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Thursday, July 19, 2018

The Coppolas: Part V

Francis Ford’s granddaughter makes her directing debut, to warm reviews

By: New York Times | Published: May 11, 2014 2:12:05 am

By most counts, Gia Coppola is the fourth generation in her famous Hollywood family to enter the world of film. But her “grandpa”, the man otherwise known as Francis Ford Coppola, says she’s the fifth.

Not only did his father, Carmine, win an Oscar for scoring The Godfather: Part II, but his grandfather, Agostino, helped engineer the Vitaphone, which brought song to silent films.

“They were excited,” says Gia Coppola, 27, recalling her family’s reactions when she told them she would be writing and directing a film. “But mostly this was my chance to try to do it on my own.”

Based on a short story collection by actor James Franco — who stars as a charmingly lecherous high school soccer coach with a penchant for underage bedmates — Palo Alto traces the meandering lives of a loose (so to speak) group of California teenagers. Dreamy, poignant and devoid of any trace of moralising, the film depicts their partying, hook-ups and awkward crushes with unblinking ease, almost tenderly. The film drew warm reviews at last year’s Telluride Film Festival where it had its debut and where Francis Ford Coppola came along as his granddaughter’s plus-one.

Venturing into feature directing and screenwriting is a hefty lift for anyone. If you count Sofia Coppola, Talia Shire, Nicolas Cage and Jason Schwartzman among your kin, not to mention a living legend for a grandfather, cries of nepotistic advantage are inevitable. But Gia says she largely steered clear of her family in making Palo Alto, instead seeking some mentoring from Franco.

Whisper-thin, delicately boned, Gia is reserved and private in person, evoking her aunt Sofia. Her father was Francis Ford’s firstborn, Gian-Carlo Coppola, or Gio, a fledgling film producer who was killed in a grisly boating accident in May 1986. He was 22, and his girlfriend, Jacqueline de La Fontaine, was pregnant. Seven months later, Gia was born.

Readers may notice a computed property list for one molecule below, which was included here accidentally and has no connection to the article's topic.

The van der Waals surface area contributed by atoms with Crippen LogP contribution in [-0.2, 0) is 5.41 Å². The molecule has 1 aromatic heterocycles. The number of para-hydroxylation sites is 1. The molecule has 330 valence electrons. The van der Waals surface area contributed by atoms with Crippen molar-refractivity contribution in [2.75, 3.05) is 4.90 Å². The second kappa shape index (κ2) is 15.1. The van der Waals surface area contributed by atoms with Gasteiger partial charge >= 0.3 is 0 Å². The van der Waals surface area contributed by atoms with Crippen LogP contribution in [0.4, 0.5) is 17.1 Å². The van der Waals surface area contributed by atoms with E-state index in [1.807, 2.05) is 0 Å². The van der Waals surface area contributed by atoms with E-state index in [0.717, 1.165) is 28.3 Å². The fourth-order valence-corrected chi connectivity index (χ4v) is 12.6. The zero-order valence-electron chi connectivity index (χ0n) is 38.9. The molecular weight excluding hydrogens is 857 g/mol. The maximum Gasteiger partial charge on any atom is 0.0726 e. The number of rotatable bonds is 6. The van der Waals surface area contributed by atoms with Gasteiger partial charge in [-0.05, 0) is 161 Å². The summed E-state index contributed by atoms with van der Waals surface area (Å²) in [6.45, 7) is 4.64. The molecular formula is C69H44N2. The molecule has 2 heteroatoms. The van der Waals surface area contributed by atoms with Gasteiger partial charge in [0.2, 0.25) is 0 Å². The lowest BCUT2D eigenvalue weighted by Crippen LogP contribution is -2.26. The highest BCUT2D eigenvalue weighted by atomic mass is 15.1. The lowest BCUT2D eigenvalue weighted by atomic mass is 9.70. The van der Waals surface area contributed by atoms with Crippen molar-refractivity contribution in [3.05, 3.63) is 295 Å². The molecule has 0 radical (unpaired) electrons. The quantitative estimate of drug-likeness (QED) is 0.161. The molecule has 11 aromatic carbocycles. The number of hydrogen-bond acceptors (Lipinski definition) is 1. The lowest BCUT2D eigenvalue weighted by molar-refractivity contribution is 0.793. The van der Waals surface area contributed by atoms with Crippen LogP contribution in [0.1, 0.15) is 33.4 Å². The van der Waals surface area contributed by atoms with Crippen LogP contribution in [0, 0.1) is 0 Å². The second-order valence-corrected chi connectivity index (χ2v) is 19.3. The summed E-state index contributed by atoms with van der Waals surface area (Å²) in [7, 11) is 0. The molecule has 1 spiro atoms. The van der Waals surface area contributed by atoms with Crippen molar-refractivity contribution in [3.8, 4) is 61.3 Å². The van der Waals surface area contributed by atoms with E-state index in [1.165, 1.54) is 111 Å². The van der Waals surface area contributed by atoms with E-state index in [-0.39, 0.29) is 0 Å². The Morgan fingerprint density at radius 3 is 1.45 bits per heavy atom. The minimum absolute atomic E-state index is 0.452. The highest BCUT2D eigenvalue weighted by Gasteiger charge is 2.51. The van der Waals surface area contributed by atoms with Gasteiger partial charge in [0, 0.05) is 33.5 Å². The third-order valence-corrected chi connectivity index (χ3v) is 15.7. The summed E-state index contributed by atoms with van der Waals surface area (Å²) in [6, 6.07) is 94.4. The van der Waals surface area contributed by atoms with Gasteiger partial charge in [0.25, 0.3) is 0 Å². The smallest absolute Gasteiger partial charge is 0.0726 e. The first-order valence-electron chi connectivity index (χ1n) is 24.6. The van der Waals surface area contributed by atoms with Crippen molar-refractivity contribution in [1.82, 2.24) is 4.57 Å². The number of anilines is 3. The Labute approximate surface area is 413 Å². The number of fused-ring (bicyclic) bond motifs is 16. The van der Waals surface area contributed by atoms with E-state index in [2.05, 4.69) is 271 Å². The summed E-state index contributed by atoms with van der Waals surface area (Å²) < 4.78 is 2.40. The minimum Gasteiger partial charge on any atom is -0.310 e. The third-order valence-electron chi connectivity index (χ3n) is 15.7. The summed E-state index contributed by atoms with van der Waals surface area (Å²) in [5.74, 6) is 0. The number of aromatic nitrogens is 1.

She dropped out of school before her senior year, took community college classes, then transferred to Bard College to study photography. Once there, she also reunited with her first boyfriend, Sam Freilich, now a literary agent who remains her beau.

Gia still did not consider a future in film, put off in no small part by her family’s collective talent. It was not until she graduated and returned to Los Angeles that fate, or something like it, intervened. She was asked to appear in a short film for fashion label Built by Wendy. Gia demurred but agreed to make a film herself, along with her friend, musician and video-maker Tracy Antonopoulos. She cast Nathalie Love, who has been her best friend since both girls were 7, and ended up loving filming. It felt like an extension of photography, Gia says.

Yet the prospect of directing or writing a full-length feature remained distant. Then, about five years ago, Gia found herself at the same Hollywood party as her mother, who had been speaking to a charming actor named James Franco. Would Gia like to meet him? She would.

Franco had been kicking around the idea of having his book Palo Alto: Stories adapted, preferably by a woman, since he felt that would give the largely male-centred stories a more layered approach. “I realised she had the right sensibility for it,” Franco wrote in an email.

Gia found she could easily relate to the teenagers in the stories — their awkwardness, their zigzagging emotions, their general confusion and dawning realisations that grown-ups are flawed too. She cast Emma Roberts in a lead role and enlisted many first-time actors, including Jack Kilmer, whose father, Val Kilmer, also plays a small part.

Still, Gia could not find financing: Would-be investors balked at the number of neophytes involved. Finally, Franco stepped in, giving his earnings.

Filming started on Halloween in 2012 in Los Angeles. Jack Kilmer and his co-star Nat Wolff slept on rollaway cots in de La Fontaine’s garage, where they watched old movies on Francis Ford Coppola’s old TV. De la Fontaine showed up often with cupcakes and burgers.

“It was all young people,” Wolff says. “There’s something about it being her first movie that made it so we all felt like we were in it together.”

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